Swansea City fans are appreciative of the good football that they play and are well aware of how close to going over the edge they came. As such, they are very friendly and always up for some good-natured banter with opposing fans, though Cardiff City are the one set of supporters that can stir their ire.
Furthermore, as a supporter-run club, they are looked after by their own and as such their needs and wants are listened to by those in power and acted upon. In all it makes up for a very good fan experience.
Swansea train station is on the main west line out of London and a 10-minute ride in a taxi from there to the Liberty Stadium will set you back about £7 ($11). Trains from London take about three hours and a return costs around £60 ($98), but make sure you book up early as prices rise steeply.
Numerous buses also run from the city centre, with the 4, 120, 125, and X20 the best options.
If driving, Swansea is off junction 45 of the M4 motorway that runs west from London and takes about three and a half hours on a good day. Once off the motorway, follow the A4067 towards the city centre and then follow the signs. Parking is available but limited both in the stadium car parks at £6 ($9) and the nearby streets.
Ticket prices are about average for the Premier League and come in two bands.
Category A matches are priced at £45 ($73) for adults and £22.50 ($38) for concessions (over-60s, U16s and students). They include the fixtures against Manchester City, Manchester United, Chelsea, Arsenal, Liverpool and Tottenham Hotspur.
Category B games come priced at £35 ($57) adult and £17.50 ($28).
The local rugby team, The Ospreys, compete in the Heineken European Cup and the Pro 12, a league featuring clubs from Ireland, Italy and Scotland. They feature a number of Welsh internationals and have a reputation for entertaining rugby; tickets cost £28 ($46) for adults and £20 ($32) for concessions.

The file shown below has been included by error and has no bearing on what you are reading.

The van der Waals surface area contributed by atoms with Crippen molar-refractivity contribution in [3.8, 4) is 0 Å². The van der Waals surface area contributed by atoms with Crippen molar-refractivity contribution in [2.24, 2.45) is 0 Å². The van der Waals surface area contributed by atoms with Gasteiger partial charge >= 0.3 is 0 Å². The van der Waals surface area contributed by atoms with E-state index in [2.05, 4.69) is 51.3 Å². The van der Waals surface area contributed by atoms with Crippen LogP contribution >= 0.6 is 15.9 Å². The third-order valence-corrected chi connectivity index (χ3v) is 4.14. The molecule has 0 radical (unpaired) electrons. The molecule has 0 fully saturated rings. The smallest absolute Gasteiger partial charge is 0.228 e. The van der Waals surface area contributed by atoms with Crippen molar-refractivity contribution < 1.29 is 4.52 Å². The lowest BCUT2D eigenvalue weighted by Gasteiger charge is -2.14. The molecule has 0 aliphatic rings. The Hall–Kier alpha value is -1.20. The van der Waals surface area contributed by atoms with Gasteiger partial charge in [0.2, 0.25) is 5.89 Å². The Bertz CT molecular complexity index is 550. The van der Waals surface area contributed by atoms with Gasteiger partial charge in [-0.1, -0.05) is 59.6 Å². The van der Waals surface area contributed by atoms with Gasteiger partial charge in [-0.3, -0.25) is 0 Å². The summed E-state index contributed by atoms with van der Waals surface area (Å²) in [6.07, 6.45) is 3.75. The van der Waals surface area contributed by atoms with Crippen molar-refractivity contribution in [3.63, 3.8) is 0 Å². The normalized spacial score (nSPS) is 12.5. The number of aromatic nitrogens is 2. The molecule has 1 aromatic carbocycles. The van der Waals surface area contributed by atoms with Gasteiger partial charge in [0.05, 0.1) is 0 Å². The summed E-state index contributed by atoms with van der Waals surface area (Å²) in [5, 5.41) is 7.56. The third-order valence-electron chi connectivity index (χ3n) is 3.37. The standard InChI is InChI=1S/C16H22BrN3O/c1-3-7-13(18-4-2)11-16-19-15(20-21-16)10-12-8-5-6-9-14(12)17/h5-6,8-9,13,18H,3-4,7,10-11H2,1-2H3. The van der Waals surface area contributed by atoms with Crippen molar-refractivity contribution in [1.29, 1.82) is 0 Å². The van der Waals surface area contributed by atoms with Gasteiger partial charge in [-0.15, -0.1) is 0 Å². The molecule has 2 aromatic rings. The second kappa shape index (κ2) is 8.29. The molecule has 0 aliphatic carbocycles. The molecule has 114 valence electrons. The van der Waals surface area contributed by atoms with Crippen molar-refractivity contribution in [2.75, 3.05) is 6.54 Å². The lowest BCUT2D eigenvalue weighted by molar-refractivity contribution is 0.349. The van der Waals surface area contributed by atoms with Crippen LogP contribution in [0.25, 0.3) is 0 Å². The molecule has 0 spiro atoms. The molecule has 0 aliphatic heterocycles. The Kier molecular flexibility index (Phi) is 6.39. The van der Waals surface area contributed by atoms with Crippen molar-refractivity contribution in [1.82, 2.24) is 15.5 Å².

As ever there is a club shop which features all the usual paraphernalia of both Swansea City and the Ospreys. Keep an eye out for the discount rail where last season's gear has been knocked down to more affordable prices.
There are also tours available of the Liberty Stadium, check the website for details.
There is talk of the stadium being extended to 30,000 seats, and plans for the extension were submitted in April 2013. When they complete the work there will be little doubt, if they are in the Premier League, that Swansea City will fill it.
However, they are becoming victims of their own success; players and managers who have helped them through the leagues are being enticed away to more fashionable clubs and it remains to be seen how long their strict wage structure and clever purchasing can continue to thrive, though most neutrals have great respect for what they have done and would probably admit that they wished their own clubs had the heart and soul of Swansea City.
Swansea City fans have known what it is like to have suffered through the years and now they are enjoying their moment in the sun and the Liberty Stadium is providing a fitting symbol for their continuing rise.